A second woman has accused former US Vice President Joe Biden of inappropriate touching, just as the Democrat heavyweight is considering launching a campaign for the 2020 presidency.
Amy Lappos, 43, told the Connecticut-based Hartford Courant newspaper on Monday that Biden rubbed noses with her during a 2009 fundraiser in the town of Greenwich.
“It wasn’t sexual, but he did grab me by the head,” Lappos said. “He put his hand around my neck and pulled me in to rub noses with me.
“When he was pulling me in, I thought he was going to kiss me on the mouth.”
Lappos, then a congressional aide to Congressman Jim Hines, said she never filed a complaint “because he was the vice president. I was a nobody.”
“There’s absolutely a line of decency. There’s a line of respect. Crossing that line is not grandfatherly. It’s not cultural. It’s not affection. It’s sexism or misogyny,” she added.
Her complaint comes just three days after Lucy Flores, a former member of the Nevada Assembly, said Biden kissed her on the back of the head at a campaign event in 2014.
In response to that allegation, Biden said he believed he had never acted inappropriately.
“In my many years on the campaign trail and in public life, I have offered countless handshakes, hugs, expressions of affection, support and comfort. And not once – never – did I believe I acted inappropriately,” Biden said.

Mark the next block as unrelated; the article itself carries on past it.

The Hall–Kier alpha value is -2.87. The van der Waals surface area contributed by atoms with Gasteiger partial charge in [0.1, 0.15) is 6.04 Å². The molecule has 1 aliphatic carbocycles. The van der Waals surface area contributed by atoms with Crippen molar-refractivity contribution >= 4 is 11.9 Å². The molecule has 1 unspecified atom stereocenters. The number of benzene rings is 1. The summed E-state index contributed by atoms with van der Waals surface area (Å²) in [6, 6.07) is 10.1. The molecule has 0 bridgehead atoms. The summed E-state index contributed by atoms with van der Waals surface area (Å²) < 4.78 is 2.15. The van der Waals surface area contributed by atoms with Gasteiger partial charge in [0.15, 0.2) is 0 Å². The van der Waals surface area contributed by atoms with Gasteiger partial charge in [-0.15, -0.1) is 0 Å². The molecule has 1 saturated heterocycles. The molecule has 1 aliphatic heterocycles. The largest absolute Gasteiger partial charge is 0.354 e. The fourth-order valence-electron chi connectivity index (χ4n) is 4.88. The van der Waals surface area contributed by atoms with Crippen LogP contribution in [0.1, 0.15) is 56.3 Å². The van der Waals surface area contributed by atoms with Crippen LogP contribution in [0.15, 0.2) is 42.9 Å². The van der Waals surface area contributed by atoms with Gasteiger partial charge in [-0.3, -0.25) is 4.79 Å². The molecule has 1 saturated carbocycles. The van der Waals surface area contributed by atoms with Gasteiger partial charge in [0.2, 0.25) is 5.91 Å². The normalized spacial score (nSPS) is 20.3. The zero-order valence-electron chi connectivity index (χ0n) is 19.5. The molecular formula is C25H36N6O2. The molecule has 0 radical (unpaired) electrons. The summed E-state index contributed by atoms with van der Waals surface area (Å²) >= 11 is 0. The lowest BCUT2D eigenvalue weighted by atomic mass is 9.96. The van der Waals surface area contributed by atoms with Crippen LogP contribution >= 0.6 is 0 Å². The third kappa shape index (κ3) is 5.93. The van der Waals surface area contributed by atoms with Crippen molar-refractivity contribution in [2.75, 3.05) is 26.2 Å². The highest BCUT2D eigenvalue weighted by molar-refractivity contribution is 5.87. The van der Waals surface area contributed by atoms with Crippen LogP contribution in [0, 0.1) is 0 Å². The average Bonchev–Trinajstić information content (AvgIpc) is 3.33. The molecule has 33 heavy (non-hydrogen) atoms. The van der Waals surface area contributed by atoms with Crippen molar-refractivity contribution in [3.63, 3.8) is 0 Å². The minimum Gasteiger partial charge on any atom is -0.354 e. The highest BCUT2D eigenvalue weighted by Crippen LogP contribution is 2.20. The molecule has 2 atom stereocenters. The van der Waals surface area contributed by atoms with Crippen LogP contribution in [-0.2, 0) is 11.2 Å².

Biden, 76, served as the vice president under Barack Obama from 2009 to 2017.
He has yet to declare his presidential candidacy, but is already the early favourite to win the Democratic nomination and challenge Republican President Donald Trump in next year’s election.
The latest accusations underscored the challenge facing Biden should he decide to seek the White House.
In a statement on Monday, Biden’s spokesman Bill Russo blasted “right wing trolls” from “the dark recesses of the internet” for conflating images of Biden embracing acquaintances, colleagues and friends in his official capacity during swearing-in ceremonies with uninvited touching.
Some Biden supporters rallied to his defence, with Elizabeth Alexander, a former Senate and White House aide to Biden, writing in a USA Today column that he supported women and was a champion for their rights even when it was not politically expedient.
Biden has long been known for a warm and intimate campaign style, but his propensity for hugging and physical touching has come under new scrutiny in the #MeToo era as awareness about sexual assault and harassment has grown.
He came under criticism for massaging the shoulders of Ash Carter’s wife in 2015 as her husband was sworn in as secretary of defence.
Photographs of that incident have circulated online so frequently that Stephanie Carter posted a column on Sunday saying Biden was merely “a close friend helping someone get through a big day, for which I will always be grateful.”